Reflection on Today’s Daily Readings by Fr. Bertrand Buby, SM

Today’s Readings

Scripture: May 15. Lectionary # 296. Acts 18:23-28. Psalm 47:2-3.8-9.10.
and John 16:23-28.

Faith, prayer, and love are themes within today's Scripture--especially in
John as he nears the end of the final discourse of Jesus to his intimate
friends, the disciples.  The Psalms automatically lead us to prayer acting
like a window for us to take on the dispositions of those who prayed in the
past, and then like a mirror as we look at ourselves and how they effect us
today.  Such themes as faith, prayer, and love are repeated in John
throughout the second part of his Gospel--the Book of Glory (chapters
13-21).  Glory is the name we give them because Jesus is lifted up to the
Father and glorified as the eternal Word of God.  As we mentioned and saw,
this is all contained in the grand overture of the Gospel of John, the
Prologue (John 1:1-18).

Jesus encourages us to ask the Father for whatever our prayer leads us to
ask of him. We do this by invoking the Name of Jesus, which in biblical
parlance means his very Person. Prayer is quite personal and Jesus who
knows all things wants us to be his friends through this faith in Him which
we call prayer. Whether we offer a prayer of petition, praise, lamentation,
or thanksgiving we do so in the Name of Jesus.  It is a person to person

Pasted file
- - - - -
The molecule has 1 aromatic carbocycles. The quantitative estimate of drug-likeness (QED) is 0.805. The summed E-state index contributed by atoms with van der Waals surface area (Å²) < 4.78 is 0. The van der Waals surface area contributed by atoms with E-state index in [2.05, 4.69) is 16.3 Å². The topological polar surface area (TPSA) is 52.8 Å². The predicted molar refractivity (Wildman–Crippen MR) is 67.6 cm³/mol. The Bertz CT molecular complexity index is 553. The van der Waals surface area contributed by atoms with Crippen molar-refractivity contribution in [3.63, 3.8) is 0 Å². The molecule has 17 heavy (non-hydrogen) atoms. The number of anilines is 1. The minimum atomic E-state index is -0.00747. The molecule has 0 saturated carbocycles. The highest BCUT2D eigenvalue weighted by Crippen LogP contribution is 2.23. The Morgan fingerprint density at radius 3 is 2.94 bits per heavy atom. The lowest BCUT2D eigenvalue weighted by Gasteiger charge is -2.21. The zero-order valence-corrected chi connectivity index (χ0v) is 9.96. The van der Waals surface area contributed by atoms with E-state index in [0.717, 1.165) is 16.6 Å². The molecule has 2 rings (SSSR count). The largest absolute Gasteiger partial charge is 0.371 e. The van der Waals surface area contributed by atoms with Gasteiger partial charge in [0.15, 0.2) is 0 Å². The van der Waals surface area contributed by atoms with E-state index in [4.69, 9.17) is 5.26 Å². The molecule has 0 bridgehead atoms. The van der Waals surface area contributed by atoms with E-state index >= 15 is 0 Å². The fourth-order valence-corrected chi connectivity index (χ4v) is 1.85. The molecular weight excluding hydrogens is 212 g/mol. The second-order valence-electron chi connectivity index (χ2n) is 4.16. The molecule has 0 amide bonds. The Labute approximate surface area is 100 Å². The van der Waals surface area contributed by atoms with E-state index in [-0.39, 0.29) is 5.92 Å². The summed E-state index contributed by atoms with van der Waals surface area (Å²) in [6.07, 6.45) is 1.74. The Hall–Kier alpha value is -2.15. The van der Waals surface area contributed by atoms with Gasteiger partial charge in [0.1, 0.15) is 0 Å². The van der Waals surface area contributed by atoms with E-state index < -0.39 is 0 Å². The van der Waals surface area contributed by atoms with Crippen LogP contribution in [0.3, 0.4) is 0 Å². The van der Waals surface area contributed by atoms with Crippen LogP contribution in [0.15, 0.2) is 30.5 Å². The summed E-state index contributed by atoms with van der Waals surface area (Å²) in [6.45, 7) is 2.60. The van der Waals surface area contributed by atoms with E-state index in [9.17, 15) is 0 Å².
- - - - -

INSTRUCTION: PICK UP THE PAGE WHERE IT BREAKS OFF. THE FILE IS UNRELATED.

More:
contact that leads us to greater intimacy with Jesus.  Praise and
thanksgiving also get us out of our own needs and help us to contemplate
the Person of God, Jesus, and the Spirit.  Sometimes we need to complain
and lament and this too is part of the person to person contact we call

Our Psalms waft us right into prayer and they too are part of our
Scriptural reflection especially when we need more prayer than just
studying the text or listening to it in order to apply it to ourselves.  We
learn that there are at least fourteen different genres of psalms, but
these can easily be reduced to four. Petition or supplication, praise,
thanksgiving and lamentation (complaining to God, mourning, grieving).  The
Hebrew people felt the last category as their form of prayer for 89 out of
150 of the Psalms are lamentation types.  So some of us do cry out in anger
trying to wake up our God who does not seem to listen. Or we think we can
do a better job than God does!  This is all part of our prayer and it is
all right.  Of interest is the fact that scholars do have more types than
just the four and they may have struck upon a good number for the Psalms
since David's name is equivalent to fourteen. It was he who traditionally
is known as the one who started singing psalms in many  of his daily

Today's Psalm is one of praise. Psalm 47 gives the command to sing out
jubilantly. This polite invitation to sing out jubilantly occurs five times
and is the center piece of the psalm probably indicating the ceremony of
carrying the ark to the sanctuary and there sensing the presence of God
abiding above the mercy seat with the cherubim offering homage. Verse 9
reads, "God sits upon his throne." Come, let us adore God.